15, MoviePass subscribers will be allotted three films per month, a significant reduction from the current one movie a day allowance.
What do you think of MoviePass's new plan to become profitable?
A few weeks ago, MoviePass went down completely after it ran out of money-its parent company was able to borrow the cash to get the service back up and running.
Movie theater subscription service MoviePass will not be raising prices, as it had announced last week, but will instead be capping the number of times that subscribers can visit movie theaters.
The company said in a statement that the new limit, which is supposed to reduce the amount of cash MoviePass burns through, will only affect the 15 percent of its subscribers who see more than three movies per month using the service.
Under the previous plan, customers could see one movie per day in theaters.
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Monday's announcement does not specify limitations on titles, though it does confirm the new plan "will include many major studio first-run film" when changes take effect with renewals on or after August 15. Furthermore, peak pricing and ticket verification is being suspended under the new plan. The impact was immediate: the subscriber base has jumped from 20,000 then to over three million today.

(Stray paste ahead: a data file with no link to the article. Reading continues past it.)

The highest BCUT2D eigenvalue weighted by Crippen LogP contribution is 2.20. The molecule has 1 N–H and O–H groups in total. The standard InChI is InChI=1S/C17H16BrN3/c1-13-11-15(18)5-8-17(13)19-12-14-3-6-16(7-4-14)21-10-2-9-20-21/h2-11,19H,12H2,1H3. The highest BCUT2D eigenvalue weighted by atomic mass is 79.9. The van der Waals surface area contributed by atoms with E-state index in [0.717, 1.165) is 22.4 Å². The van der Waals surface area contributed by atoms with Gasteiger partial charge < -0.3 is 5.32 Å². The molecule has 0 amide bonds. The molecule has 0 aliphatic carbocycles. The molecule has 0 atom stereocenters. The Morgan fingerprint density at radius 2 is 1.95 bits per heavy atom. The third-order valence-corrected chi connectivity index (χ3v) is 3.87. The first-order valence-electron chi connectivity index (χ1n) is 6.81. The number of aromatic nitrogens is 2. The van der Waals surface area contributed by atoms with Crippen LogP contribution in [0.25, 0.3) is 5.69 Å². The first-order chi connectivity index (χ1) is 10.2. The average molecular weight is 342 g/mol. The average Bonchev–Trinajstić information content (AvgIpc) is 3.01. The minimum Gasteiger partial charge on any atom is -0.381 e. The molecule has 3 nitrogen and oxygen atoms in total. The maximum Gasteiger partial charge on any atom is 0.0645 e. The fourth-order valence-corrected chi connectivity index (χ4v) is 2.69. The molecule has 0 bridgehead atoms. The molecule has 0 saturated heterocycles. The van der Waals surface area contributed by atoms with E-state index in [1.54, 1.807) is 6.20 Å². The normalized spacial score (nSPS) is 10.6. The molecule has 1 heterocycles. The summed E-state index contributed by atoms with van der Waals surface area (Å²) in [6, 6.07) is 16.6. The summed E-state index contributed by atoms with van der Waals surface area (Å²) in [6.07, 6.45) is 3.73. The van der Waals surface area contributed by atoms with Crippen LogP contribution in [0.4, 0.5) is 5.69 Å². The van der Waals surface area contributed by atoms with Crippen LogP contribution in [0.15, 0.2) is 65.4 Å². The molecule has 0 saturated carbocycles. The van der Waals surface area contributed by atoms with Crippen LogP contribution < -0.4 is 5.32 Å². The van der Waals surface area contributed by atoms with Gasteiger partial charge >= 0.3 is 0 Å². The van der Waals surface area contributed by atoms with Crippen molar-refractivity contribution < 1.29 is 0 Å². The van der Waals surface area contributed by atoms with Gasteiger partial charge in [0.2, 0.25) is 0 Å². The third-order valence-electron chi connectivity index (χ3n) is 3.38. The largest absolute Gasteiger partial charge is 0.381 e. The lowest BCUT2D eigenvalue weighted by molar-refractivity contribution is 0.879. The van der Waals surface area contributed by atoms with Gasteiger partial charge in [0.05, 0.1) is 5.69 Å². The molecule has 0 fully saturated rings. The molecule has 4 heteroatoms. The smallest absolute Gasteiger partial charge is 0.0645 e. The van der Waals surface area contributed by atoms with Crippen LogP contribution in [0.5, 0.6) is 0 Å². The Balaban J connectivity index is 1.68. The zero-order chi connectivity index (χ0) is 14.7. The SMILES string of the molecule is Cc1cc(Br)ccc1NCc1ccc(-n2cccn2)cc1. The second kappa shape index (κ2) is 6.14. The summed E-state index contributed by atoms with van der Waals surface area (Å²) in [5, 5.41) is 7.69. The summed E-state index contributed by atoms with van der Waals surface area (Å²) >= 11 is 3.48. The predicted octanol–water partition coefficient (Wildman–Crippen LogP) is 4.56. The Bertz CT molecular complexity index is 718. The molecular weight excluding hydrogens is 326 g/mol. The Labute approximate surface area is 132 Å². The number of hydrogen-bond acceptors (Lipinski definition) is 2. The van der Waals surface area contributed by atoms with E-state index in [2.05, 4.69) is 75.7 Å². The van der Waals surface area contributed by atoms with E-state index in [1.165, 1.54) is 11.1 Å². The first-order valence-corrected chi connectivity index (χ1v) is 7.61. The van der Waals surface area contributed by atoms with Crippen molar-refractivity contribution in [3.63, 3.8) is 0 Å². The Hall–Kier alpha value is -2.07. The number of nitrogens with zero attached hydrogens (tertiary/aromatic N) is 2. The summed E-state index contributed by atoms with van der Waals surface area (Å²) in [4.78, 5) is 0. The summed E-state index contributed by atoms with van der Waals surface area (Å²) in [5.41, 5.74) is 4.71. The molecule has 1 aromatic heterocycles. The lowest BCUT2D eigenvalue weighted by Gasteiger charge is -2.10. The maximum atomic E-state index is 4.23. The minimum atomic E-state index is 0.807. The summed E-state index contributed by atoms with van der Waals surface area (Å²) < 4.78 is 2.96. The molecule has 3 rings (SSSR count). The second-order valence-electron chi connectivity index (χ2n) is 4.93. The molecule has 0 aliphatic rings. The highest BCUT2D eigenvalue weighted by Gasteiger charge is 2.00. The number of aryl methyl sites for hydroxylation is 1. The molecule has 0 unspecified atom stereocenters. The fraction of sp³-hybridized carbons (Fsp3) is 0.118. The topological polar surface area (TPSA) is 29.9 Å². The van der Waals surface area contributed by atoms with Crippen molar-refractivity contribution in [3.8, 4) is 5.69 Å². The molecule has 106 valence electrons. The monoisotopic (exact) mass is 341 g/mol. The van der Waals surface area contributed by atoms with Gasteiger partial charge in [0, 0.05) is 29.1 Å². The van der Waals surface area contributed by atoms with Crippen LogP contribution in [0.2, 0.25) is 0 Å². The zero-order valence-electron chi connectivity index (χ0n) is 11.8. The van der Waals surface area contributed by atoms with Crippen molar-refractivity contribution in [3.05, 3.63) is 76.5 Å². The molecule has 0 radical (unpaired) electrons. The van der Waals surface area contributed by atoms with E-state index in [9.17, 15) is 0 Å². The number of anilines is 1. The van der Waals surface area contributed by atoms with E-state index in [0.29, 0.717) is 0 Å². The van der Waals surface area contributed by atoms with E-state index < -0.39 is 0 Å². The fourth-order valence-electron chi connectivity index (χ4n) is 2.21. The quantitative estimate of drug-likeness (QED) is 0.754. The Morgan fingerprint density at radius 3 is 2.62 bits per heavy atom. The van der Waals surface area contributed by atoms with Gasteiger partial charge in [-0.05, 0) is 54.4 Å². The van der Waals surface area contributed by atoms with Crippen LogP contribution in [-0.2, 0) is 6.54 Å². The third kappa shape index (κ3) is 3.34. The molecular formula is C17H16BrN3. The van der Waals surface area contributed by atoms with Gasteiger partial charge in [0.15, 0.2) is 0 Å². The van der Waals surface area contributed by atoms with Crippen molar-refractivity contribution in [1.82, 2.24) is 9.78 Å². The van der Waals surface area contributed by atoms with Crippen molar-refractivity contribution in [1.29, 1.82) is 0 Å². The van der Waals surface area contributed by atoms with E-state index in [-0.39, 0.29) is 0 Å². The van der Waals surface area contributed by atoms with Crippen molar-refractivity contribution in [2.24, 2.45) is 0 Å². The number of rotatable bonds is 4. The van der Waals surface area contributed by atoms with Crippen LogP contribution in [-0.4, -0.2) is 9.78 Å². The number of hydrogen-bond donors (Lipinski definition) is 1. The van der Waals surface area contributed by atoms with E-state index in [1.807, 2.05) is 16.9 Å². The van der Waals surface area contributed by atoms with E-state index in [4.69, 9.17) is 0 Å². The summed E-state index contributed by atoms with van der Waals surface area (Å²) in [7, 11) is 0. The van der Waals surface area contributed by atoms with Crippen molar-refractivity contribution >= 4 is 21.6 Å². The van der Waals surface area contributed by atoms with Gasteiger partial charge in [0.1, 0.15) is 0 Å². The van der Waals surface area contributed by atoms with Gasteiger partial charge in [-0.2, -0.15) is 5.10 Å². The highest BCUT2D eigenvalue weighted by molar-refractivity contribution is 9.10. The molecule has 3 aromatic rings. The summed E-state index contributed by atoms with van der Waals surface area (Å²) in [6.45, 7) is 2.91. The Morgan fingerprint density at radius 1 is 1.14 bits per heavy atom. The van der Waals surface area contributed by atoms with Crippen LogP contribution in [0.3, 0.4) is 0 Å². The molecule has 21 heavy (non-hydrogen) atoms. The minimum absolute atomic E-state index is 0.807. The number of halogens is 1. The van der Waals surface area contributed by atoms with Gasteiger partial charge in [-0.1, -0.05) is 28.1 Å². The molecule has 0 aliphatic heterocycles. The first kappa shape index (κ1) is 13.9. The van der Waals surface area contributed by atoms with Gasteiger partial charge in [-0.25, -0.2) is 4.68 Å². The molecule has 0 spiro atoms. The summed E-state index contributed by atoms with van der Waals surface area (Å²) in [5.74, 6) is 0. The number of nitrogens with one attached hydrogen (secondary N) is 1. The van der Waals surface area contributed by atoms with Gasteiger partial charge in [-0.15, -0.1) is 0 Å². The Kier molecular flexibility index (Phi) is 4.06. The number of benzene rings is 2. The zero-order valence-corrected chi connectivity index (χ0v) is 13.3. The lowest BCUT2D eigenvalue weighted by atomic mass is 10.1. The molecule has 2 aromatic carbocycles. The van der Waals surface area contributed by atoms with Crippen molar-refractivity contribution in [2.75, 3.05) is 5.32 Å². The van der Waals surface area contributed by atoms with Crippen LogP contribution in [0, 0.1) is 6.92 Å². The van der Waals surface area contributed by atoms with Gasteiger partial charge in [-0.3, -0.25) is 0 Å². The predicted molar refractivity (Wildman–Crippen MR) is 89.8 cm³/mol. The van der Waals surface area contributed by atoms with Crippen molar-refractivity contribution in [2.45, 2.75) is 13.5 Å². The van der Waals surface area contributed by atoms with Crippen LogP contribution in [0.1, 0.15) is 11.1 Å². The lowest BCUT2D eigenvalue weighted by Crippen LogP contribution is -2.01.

MoviePass CEO Mitch Lowe blamed the change on the small number of users who were taking advantage of the "unlimited" promise.
Helios and Matheson stock has plunged as investors have grown increasingly doubtful about the viability of MoviePass.
The outage is just the latest struggle for the company.
The company's most recent announcement will help create "long-term stability", according to the release. In doing so, MoviePass is rescinding a recent cost-cutting move of barring viewings of most major releases during the first two weeks.